How does Mosca do it? Since first appearing on the scene back in 2010 with his monumental debut, the Square One EP, Mosca has managed to maintain an unbelievably consistent level of quality across his output, even while continually exploring largely new factions of the bass-music spectrum with each release. Last year's "Done Me Wrong" b/w "Bax" single was steeped in classic 2-step and garage, while the Wavey EP offered up four bass-laden techno rollers, and now, with the man's first EP of the year, Eva Mendes, Mosca has taken his firmest steps into the world of house music.
A venture into this genre isn't the most surprising of moves—house music seems to be on everyone's mind lately, as the classic Midwest sound is increasingly being pointed to as a wealth source of inspiration by more and more producers. Still, Mosca manages to make his interpretation entirely his own, keeping his rough and tough production qualities completely intact. The producer's heavily compressed drums and percussion, his hi-fi, almost-mutant synth sounds, and penchant for utterly monstrous low end are all present on this EP in one form or another. Honestly, the first two tracks of Eva Mendes aren't that far off from where Mosca's been before. Both the title track and "Accidentally" groove with a familiar UK shuffle in tandem with a pair of infectiously rolling basslines. It's what floats above these rhythmic beds that aligns these tunes more closely with their house roots—"Eva Mendes" places floaty, organ-like chords, Detroit-style strings, and even an "It Takes Two"-reminiscent "Yeah!" above its lower-end counterparts, while "Accidentally" relies on a layered, partially abstract vocal contribution from house legend Robert Owens and an anthemic, gliding synth melody to fill out its six-plus-minute run.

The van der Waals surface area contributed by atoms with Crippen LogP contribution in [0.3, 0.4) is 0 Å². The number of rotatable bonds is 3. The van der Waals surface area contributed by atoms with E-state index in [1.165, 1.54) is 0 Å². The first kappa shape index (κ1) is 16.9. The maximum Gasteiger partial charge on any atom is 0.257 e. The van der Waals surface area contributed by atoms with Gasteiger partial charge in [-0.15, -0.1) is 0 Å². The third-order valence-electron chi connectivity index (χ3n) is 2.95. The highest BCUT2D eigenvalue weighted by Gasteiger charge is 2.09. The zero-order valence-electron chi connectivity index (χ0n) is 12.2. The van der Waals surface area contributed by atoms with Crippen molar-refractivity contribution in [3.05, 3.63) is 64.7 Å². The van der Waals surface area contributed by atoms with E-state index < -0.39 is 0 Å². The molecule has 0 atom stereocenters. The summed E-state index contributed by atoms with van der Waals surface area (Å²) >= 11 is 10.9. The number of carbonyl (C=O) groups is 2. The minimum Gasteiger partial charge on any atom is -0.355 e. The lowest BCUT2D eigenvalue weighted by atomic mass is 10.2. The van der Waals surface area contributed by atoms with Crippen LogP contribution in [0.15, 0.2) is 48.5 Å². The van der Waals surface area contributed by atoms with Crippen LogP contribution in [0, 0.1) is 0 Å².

"Murderous," the effort's closing cut, is perhaps its most unexpected. Whereas the two tracks which precede it are clearly propulsive, full, and constantly pushing, "Murderous" is built methodically and allowed to simmer at a smooth tempo for its entirety. There's almost a Latin tinge to the proceedings, most notably in the pilings of shakers and hand percussion, but also due to the song's jumping electric piano chords. It's still very much club fare, but instead of fitting into line with Mosca's usual perfectly chiseled blocks of hyper-modern bass music, "Murderous" withdraws a bit, beckoning its listeners in with its complex rhythms and sultry—albeit a touch over the top—vocals (thankfully, the EP also comes with a "Dub" version for those wary of lyrical phrases such as "All I want to do is get into you"). The track makes for an unanticipated closer, but is still impeccably crafted and only furthers the argument for Mosca's title as one of the most versatile and exciting producers in the scene today.
By current standards, Mosca takes his time preparing each of his releases for the world, but with a virtually flawless discography to his name, no one is about to tell him to speed up the process. On the Eva Mendes EP, Mosca has again put together an effort that balances forward-thinking production, expert sonic craftsmanship, and continued genre exploration into surefire dancefloor heat, further solidifying the fact that every Mosca release is bound to be worth the wait.